The West, 2021: Days 18-20: Bad Taste, Birds, and Russians

ANNETTE ON THE ROAD

If you're new to Non-Boring History, welcome! Right now, things are a little hectic. I (Annette Laing, PhD, actual historian among other things) am on the road in California, with my tolerant spouse, He Who Shall Not Be Named On the Internets (HWSNBNOTI, pronounced Hoosen Benoti). I’m reporting on our historical discoveries in my inimitable way, and I'm sending more than my usual 2-3 emails each week.

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The bar at the Madonna Inn, a homage (pronounced hommidge, not oh-maag, because I am British, not French) to bad taste with a huge sense of humor, in San Luis Obispo, California. Eyes not bleeding yet? Keep reading. Photo: Annette Laing, 2021.

Roadside Attraction

When I say I’m on the road, I’m not kidding. This is California, where babies are implanted with wheels at birth, where much of one’s time, even for the most simple errands, is spent on Mad Max-style freeways, unless you’re rich enough to live in a “walkable neighborhood”, which is kind of ironic.

So, honestly, it’s just incredible that I have found a few short minutes to catch up with you, my Nonnies (devoted fans) and readers who have yet to join my personal cult. New folks are possibly wondering when the history starts at Non-Boring History.

The answer, of course, is that it already did! Dates, names, battles, presidents? I’ll get to them all eventually. But the lovely thing about Non-Boring History is that the dull stuff, like dates, is not front and center: I’m here to make history entertaining, appealing, and yet (and this is the fun part) more rigorous than much of the awful stuff taught in history’s name. I’ll have you thinking historically, and thinking (period) in no time at all!

That said, to be honest, the last few days have featured lots of driving, mostly by the ever-loyal Hoosen.

So kicking off with a story from a mid-century motel we visited makes sense. And let’s be clear: This isn’t just any old motel. It can be very hard to get a reservation here, which I bet you’re already marveling at, considering the photo above.

The Madonna Inn in San Luis Obispo (which we Californians call San Louee) is not named for the singer. More surprisingly, it’s not named for the Virgin Mary. It’s named for Mr. and Mrs. Madonna.

Alex and Phyllis Madonna first opened their hostelry in 1958, during the postwar travel boom, when widespread car ownership, freeways, and sunshine made California a draw for millions. I’ll spare you all the details, but note that date (see? I told you I would get round to dates) That’s three years after Disneyland first opened its very profitable gates in 1955. A coincidence? I think not. In fact, I know not.

Mr. and Mrs. Madonna had confidence, pizzazz, and an excellent grasp of what travelers wanted: Fun, novelty, good food, and maybe a sort of luxury. You certainly won’t see anything like this in your typical Hilton or Marriott property. Behold, the Madonna Inn steakhouse.

The Steak House, Madonna Inn. Photo: Annette Laing, 2021

I mean, does this rock, or what?

You may well be thinking “or what”, as you close your eyes in pain. See, this is why I’m not a normal American historian. Most of them, poor dears, charged with being intellectuals in a deeply anti-intellectual country, retreat behind the walls of elitist taste and sophistication, often to persuade themselves that they deserve the glamorous and highly-paid life of an academic (hahahahahahahaaha). THIS historian, however, has no such pretensions.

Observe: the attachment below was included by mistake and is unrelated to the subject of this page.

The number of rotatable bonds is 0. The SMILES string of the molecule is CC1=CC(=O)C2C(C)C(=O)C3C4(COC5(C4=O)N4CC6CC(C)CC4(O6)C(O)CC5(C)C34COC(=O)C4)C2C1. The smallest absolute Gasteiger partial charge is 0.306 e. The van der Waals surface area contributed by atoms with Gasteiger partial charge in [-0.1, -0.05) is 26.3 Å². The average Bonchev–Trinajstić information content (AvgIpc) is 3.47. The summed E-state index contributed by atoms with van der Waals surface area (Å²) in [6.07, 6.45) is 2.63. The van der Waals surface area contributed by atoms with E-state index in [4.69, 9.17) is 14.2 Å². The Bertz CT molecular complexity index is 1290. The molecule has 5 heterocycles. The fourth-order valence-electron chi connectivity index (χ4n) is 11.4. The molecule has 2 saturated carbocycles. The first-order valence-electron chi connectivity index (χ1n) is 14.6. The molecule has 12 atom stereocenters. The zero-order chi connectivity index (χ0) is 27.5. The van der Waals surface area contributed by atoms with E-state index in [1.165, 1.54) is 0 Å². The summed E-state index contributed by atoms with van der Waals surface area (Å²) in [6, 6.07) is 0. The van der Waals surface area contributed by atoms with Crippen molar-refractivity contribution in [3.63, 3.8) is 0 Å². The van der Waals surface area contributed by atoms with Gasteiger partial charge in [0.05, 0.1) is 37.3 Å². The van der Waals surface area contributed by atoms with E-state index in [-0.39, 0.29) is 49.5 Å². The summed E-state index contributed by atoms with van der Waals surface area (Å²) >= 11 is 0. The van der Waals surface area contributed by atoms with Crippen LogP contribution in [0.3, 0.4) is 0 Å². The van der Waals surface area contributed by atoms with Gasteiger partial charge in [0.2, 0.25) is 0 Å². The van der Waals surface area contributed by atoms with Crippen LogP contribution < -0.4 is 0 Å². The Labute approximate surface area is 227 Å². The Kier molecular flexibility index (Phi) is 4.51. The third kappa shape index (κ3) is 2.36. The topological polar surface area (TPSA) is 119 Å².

So pink! So clashing! Such fun! At a time when more and more, every visit to a hotel looks the same, every room is alike, and unique hotel experiences are geared toward wealthier and wealthier customers, the Madonna Inn is still carrying the mid-20th century flag of extraordinary stays for ordinary people. Still owned by Phyllis Madonna and her family, who often hang out in a corner booth (we saw two Madonnas, as it happens, in the excellent Coffee Shop—meaning casual eatery in the old school sense). And it’s still affordable, at least on weekdays.

The same spirit that gave us Disneyland gave us a motel with 110 rooms, each of them individually decorated. A registration area that evokes Snow White. And enough pink to color an eternal supply of Pepto-Bismol. The house cocktail is pink (and is surprisingly delicious), the house cake (strawberry champagne flavor) is also pink, and ditto on the excellent taste.

Registration at the Madonna Inn isn’t the usual mundane experience! Photo: Annette Laing, 2021.

And this is all without telling you about the bathroom showers in select rooms and public urinal in the men’s room that are made with boulders. Sadly, we didn’t get to see those, even though I asked Hoosen to go get a photo of the latter, which he was strangely reluctant to do.

I absolutely want to stay at The Madonna Inn again (we were in the Rose Room, more pink!) But I don’t think Hoosen shared my enthusiasm for a return visit. He’s a good man, but he has his limits.


The Birds of Bodega Bay

Poor Swimmin (She Who Must Not Be Named On The Internets, or Swimmin Benoti). There she was, leading the normal life of a teen, when in swooped her eccentric British aunt, insisting she watch an ancient movie that was something to do with birds.

The movie, of course, was The Birds.

I did worry, of course, that the film was just too slow for a 14 year old who likes The Avengers (a version, I am told, that has nothing to do with John Steed or Emma Peel). I encouraged her to watch out for Hitchcock’s cameo, which unfortunately came very early in the film, when Hitch walked out of a pet store with his actual pet Sealyham terriers, Geoffrey and Stanley.

Okay, so Swimmin laughed at the first scene in which the birds attacked kids, but so did her mother, which prompted my sour lecture on the importance of thinking historically when watching old films, and not judging them by modern standards. Although that scene is a little bit funny.

Still, the horror grows all the way to the puzzling climax of the movie. Swimmin did allow that her sleep might be affected by the experience. Too bad, kiddo! You have now seen a classic movie, all the more to appreciate tomorrow’s trip to Bodega Bay!


The Birds was filmed in Bodega and Bodega Bay, two small towns that are four miles apart, but which Hitchcock used movie magic to appear to be one town that looks like neither of them. In 2021, there are still Things to See. The schoolhouse from which children fled, pursued by vicious crows and seagulls, is still there, now a privately-owned house but viewable from the outside. Swimmin complained that the paint colors aren’t the same as in the film.